By Tony Gonzalez|
WILSON COUNTY — Sitting cross-legged in the back laundry room of her family’s farmhouse, 13-year-old Dani Lierow let her father tie her shoes. As Bernie looped the laces, she tilted her head and stared intently into his face.
Then she reached a hand up and touched his speckled gray beard.
The gesture, exploratory and affectionate, might be commonplace in many homes. But it was never expected in theirs.
“That was one of the things they never thought she’d do,” Bernie said. “Get close to somebody.”
When he and his wife, Diane, first met Dani in foster care in Florida in 2006, she still wore diapers even though she was 8 years old. She hit and bit herself and never made eye contact.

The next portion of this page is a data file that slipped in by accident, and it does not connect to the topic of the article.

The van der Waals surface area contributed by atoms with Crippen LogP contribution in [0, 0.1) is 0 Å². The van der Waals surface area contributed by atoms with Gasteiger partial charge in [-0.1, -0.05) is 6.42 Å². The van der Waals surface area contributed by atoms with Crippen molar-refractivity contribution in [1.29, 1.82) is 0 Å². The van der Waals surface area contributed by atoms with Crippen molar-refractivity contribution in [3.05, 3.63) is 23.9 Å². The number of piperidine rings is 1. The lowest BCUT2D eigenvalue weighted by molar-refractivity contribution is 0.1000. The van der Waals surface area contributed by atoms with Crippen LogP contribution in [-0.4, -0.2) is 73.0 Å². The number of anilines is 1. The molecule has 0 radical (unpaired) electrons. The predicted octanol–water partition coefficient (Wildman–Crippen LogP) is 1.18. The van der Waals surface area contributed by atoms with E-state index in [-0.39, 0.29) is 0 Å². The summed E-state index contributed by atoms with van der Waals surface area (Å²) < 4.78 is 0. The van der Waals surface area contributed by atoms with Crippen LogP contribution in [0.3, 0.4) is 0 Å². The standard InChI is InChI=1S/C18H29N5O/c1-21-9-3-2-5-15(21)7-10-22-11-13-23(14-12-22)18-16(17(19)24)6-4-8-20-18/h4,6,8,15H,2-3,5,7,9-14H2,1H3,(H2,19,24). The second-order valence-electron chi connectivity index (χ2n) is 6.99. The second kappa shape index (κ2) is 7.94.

It had been a year since police rescued her from a tiny, roach-infested room in Florida. She had survived her first seven years confined there by her birth mother, cut off from other human contact.
Damaged and badly delayed in her development, Dani drew national attention after a Pulitzer Prize-winning story in the St. Petersburg Times thrust her unique challenges and adoption onto the national stage. Everyone from Oprah to Anderson Cooper came calling. Those who heard her story were inspired to cry, to adopt and to take a more vigilant approach toward neglected children.
Soon after Bernie, Diane and their biological son, William, adopted her into their family, the drama moved to Middle Tennessee, where the Lierows had lived before they moved to Florida. They restored a 1920s farmhouse at the eastern edge of Wilson County. They found a summer camp, a horse stable and other programs to help meet Dani’s needs.
Read the full story at Tennessean.com.
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